Last week President Obama appointed yet another “czar” with massive government power, answering only to him. Even before this latest appointment, the top-ranking Democrat in the Senate wrote President Obama a letter saying that these czars are unconstitutional. President Obama’s “czar strategy” is an unprecedented power grab centralizing authority in the White House, outside congressional oversight and in violation of the Constitution.
As of last week, Czar Kenneth Feinberg has the authority to set the pay scale for executives at any company receiving government money (and how many aren’t, these days?). Czar Feinberg has the power to say that someone’s pay is excessive, and to make companies cut that pay until the czar is pleased.
Congress did not give Czar Feinberg this authority. For that matter, Congress has not authorized any of the czars that President Barack Obama has created. Over the past thirty years presidents have each had one or two czars for various issues, and once the number went as high as five. But now, by some counts President Obama has created sixteen czars, and there may be more on the way. Each of these has enormous government power, and answers only to the president.
Ever since this practice of appointing czars began years ago, it has always been considered possible that they are all unconstitutional. But it never built to a critical mass to elicit a court fight. These czars were few and far between, and rarely did anything that seriously ruffled any feathers. But President Obama has taken this to an unprecedented level, to the point where these appointments are dangerous to our constitutional regime.
This has become too much for the longest-serving senator in U.S. history to stomach. Democratic Senator Robert Byrd is the president pro tempore of the U.S. Senate. Even though Senate rules vest most powers in the Senate majority leader, the president pro tempore is a constitutional officer, and third in line to the U.S. presidency (after the vice president and the Speaker of the House). This office is held by a Democrat, who has been serving in the Senate since before Barack Obama was even born.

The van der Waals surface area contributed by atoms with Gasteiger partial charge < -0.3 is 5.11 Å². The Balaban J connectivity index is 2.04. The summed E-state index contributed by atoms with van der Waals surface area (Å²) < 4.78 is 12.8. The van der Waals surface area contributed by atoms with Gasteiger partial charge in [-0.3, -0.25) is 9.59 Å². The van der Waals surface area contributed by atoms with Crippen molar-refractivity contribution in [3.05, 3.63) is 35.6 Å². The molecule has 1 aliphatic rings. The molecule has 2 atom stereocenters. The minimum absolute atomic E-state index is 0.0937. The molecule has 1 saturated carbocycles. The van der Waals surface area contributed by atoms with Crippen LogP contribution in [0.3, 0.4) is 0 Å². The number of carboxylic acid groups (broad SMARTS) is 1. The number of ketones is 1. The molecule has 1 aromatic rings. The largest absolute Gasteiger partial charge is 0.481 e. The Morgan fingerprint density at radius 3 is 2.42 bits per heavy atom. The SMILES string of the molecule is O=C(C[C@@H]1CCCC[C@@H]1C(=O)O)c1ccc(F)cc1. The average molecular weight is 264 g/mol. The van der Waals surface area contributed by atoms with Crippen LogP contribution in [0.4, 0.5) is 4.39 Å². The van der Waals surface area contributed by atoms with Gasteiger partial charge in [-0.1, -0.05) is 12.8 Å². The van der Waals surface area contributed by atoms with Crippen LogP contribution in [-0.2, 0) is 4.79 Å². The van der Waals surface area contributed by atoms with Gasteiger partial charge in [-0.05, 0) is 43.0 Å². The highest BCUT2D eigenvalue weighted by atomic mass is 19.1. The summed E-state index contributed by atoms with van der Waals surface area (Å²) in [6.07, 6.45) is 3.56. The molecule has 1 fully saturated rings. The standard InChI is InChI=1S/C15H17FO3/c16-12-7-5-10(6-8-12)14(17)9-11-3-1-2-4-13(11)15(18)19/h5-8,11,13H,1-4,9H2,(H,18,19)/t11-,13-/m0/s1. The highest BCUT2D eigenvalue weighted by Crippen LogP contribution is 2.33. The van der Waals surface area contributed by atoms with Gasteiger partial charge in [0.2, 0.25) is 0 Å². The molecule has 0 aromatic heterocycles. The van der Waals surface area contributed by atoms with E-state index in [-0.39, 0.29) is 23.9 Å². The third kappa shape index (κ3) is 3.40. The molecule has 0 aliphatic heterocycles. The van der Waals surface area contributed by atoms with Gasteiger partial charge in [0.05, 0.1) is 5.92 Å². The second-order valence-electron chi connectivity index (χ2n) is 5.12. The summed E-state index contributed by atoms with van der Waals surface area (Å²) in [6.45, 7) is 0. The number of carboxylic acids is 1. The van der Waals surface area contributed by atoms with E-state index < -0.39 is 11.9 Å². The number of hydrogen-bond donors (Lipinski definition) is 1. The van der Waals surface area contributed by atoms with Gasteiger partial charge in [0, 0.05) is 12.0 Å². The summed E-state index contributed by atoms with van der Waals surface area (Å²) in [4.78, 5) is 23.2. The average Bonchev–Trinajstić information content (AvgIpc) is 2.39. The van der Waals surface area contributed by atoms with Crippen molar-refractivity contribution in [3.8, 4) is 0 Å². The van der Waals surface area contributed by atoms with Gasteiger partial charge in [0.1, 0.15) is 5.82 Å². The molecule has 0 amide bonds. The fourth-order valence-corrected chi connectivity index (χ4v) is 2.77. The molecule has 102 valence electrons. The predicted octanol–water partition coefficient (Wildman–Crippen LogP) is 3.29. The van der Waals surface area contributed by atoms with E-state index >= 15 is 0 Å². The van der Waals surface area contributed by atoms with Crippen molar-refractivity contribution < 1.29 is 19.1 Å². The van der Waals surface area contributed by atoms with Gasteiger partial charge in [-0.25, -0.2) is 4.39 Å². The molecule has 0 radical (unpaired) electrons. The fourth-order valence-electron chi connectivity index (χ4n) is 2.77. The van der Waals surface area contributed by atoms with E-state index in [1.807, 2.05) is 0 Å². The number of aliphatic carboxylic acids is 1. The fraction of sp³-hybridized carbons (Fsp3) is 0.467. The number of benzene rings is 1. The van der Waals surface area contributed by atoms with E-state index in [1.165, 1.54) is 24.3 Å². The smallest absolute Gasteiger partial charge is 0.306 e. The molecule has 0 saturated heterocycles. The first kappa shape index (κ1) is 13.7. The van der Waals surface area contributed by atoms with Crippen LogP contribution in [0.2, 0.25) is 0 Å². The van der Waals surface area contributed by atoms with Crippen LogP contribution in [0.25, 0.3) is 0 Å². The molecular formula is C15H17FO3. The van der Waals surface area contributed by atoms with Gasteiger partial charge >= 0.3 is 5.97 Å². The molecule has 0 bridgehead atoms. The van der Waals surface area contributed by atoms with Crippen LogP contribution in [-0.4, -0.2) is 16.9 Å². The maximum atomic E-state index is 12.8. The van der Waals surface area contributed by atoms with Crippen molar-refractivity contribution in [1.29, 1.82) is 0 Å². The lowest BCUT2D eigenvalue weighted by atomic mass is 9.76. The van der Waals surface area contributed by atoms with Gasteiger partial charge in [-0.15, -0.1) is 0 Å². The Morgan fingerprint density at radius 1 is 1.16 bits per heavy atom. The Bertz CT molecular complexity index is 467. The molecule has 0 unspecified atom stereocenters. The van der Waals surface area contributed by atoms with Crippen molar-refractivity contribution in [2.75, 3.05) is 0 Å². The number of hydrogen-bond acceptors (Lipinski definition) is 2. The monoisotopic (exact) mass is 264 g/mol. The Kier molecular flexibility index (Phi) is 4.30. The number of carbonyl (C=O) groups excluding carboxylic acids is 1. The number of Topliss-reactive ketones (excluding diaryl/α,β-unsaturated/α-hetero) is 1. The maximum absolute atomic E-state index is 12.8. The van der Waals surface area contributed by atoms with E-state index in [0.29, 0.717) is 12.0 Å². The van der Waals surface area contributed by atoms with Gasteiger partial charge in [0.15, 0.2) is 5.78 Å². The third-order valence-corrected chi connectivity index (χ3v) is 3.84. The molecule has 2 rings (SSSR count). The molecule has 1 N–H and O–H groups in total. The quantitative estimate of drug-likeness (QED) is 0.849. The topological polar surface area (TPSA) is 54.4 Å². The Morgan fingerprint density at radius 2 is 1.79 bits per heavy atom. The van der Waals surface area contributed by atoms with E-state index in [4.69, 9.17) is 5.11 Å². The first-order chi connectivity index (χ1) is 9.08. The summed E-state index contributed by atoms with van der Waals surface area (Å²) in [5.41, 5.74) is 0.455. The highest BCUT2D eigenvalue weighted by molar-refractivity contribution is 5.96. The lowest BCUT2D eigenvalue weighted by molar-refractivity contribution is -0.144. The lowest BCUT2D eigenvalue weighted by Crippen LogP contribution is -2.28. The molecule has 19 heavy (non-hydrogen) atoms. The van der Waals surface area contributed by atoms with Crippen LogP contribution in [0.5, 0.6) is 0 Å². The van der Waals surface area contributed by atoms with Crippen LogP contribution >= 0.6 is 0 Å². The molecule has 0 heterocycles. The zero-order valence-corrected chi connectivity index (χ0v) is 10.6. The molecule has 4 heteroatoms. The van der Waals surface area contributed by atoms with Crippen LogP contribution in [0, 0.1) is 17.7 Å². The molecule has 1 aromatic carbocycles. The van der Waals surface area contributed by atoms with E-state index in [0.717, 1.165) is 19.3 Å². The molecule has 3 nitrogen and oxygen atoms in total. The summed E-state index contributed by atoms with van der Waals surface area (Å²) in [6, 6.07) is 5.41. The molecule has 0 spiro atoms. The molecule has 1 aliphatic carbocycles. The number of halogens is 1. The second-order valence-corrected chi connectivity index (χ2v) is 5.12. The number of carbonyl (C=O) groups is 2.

Senator Byrd wrote a letter to President Obama in February, criticizing the president’s strategy of creating czars to manage important areas of national policy. Senator Byrd said that these appointments violate both the constitutional system of checks and balances and the constitutional separation of powers, and is a clear attempt to evade congressional oversight. (Didn’t this White House promise unprecedented transparency?)
Read the rest here.
Comment: I am not a lawyer, but I think Article 2, Section 2, of the US Constitution is clear:
The President shall be Commander in Chief of the Army and Navy of the United States, and of the Militia of the several States, when called into the actual Service of the United States; he may require the Opinion, in writing, of the principal Officer in each of the executive Departments, upon any subject relating to the Duties of their respective Offices, and he shall have Power to Grant Reprieves and Pardons for Offenses against the United States, except in Cases of Impeachment.
He shall have Power, by and with the Advice and Consent of the Senate, to make Treaties, provided two thirds of the Senators present concur; and he shall nominate, and by and with the Advice and Consent of the Senate, shall appoint Ambassadors, other public Ministers and Consuls, Judges of the supreme Court, and all other Officers of the United States, whose Appointments are not herein otherwise provided for, and which shall be established by Law: but the Congress may by Law vest the Appointment of such inferior Officers, as they think proper, in the President alone, in the Courts of Law, or in the Heads of Departments.
These Czars typify the imbalance of powers between the Legislature and Executive Branches, and the impotent Senate body, who are beholden to special interest that favor the creation of Czars.